129 f3d at 1085 see also mcguinness v university of

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Unformatted text preview: p; Conti, Chicago, IL, for Plaintiff-Appellant. Lawrence C. DiNardo (argued), Jones Day, Chicago, IL, for Defendant-Appellee. Before BAUER, POSNER, and EASTERBROOK, Circuit Judges. POSNER, Circuit Judge. Thomas Larimer, a salesman for IBM, was fired and brings suit against the company under both ERISA and the Americans with Disabilities Act. The district judge granted summary judgment for the defendant. Larimer was hired in August of 2000, and in May of the following year his wife, who was also an employee of IBM, gave birth to twin daughters after only 29 weeks of pregnancy. At birth the two girls suffered from a variety of serious medical conditions owing to their prematurity, including respiratory distress, jaundice, apnea, and sepsis. One of the girls also had bleeding in the brain and the other had a lesion on her nose. They were hospitalized for almost two months at a total expense of almost $200,000, all of which IBM's employee health plan paid for. By the close of discovery in January 2003 the two children seemed to be healthy and normal, but there is some probability (how great a one is unknown) that they will develop serious physical or mental handicaps as they grow older. [1] Larimer was fired in August of 2001, shortly after the children came home from the hospital. His principal claim is that IBM violated the Americans with Disabilities Act, by firing him because his daughters are disabled. Are they? They seem fine at present, and so the question, left open in Goldman v. Standard Ins. Co., 341 F.3d 1023, 1026 and n. 2 (9th Cir.2003), and not elsewhere answered definitively, is whether a possible, or even probable, future disability can ever be a disability that triggers the protections of the Act. 42 U.S.C. § 12102(2); 29 C.F.R. § 1630.8; Den Hartog v. Wasatch Academy, 129 F.3d 1076, 1081-82 (10th Cir.1997); Tyndall v. National Education Centers, Inc., 31 F.3d 209, 214 (4th Cir.1994). The Supreme*700 Court's decision in Sutton v. United Air Lines, 284 Inc., 527 U.S. 471, 482-83, 119 S...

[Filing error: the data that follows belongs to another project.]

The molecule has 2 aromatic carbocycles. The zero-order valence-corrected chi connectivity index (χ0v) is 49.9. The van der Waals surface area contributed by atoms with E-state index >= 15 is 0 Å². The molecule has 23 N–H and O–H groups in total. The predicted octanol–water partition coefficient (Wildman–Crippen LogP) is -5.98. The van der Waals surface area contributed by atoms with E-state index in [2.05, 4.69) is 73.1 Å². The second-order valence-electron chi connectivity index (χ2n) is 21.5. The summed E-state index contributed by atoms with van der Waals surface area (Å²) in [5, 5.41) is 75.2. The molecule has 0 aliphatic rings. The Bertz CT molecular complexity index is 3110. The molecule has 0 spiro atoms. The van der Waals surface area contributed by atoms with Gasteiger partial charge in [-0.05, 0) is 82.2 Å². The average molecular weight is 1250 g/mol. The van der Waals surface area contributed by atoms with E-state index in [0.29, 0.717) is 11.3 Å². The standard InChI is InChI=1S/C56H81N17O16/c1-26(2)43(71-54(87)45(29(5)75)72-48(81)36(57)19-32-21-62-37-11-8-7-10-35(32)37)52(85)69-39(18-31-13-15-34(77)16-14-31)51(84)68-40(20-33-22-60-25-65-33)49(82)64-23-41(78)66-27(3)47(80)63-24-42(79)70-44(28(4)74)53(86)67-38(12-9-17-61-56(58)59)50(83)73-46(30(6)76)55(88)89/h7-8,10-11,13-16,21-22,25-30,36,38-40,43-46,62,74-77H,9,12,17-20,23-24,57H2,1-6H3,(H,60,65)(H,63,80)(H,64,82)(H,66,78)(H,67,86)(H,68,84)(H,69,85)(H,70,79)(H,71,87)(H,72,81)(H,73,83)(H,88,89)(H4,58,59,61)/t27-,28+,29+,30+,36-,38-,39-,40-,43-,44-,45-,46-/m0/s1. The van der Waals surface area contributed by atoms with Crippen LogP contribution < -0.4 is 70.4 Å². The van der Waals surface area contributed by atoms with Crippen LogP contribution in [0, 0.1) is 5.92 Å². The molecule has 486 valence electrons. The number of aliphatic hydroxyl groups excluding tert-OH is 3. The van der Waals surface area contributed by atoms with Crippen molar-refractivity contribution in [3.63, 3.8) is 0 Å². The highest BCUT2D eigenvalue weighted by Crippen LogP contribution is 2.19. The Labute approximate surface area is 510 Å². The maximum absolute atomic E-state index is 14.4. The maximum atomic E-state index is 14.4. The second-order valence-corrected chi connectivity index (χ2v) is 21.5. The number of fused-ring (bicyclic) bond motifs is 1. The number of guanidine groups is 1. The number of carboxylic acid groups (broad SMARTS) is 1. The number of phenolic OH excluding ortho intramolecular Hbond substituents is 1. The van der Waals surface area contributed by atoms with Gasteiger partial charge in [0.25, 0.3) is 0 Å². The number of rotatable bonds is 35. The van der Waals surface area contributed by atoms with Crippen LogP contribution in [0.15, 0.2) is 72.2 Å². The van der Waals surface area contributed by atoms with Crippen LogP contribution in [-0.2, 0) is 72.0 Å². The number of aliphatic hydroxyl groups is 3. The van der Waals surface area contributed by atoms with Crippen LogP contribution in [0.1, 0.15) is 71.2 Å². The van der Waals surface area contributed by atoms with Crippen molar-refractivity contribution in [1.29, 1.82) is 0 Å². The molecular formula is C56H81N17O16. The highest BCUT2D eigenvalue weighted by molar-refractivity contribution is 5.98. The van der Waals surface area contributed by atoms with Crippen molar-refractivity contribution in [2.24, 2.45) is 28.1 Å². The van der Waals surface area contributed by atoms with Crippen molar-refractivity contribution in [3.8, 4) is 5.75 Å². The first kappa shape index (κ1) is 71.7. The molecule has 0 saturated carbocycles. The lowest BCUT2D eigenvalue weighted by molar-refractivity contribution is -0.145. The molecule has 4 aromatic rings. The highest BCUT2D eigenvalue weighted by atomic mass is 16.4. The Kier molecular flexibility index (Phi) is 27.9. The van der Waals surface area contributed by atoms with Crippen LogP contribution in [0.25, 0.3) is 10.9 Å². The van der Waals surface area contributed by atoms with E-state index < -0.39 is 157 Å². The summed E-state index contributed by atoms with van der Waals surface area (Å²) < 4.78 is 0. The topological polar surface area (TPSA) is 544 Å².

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This note was uploaded on 09/30/2012 for the course ENC 102 taught by Professor Deria during the Spring '08 term at FIU.

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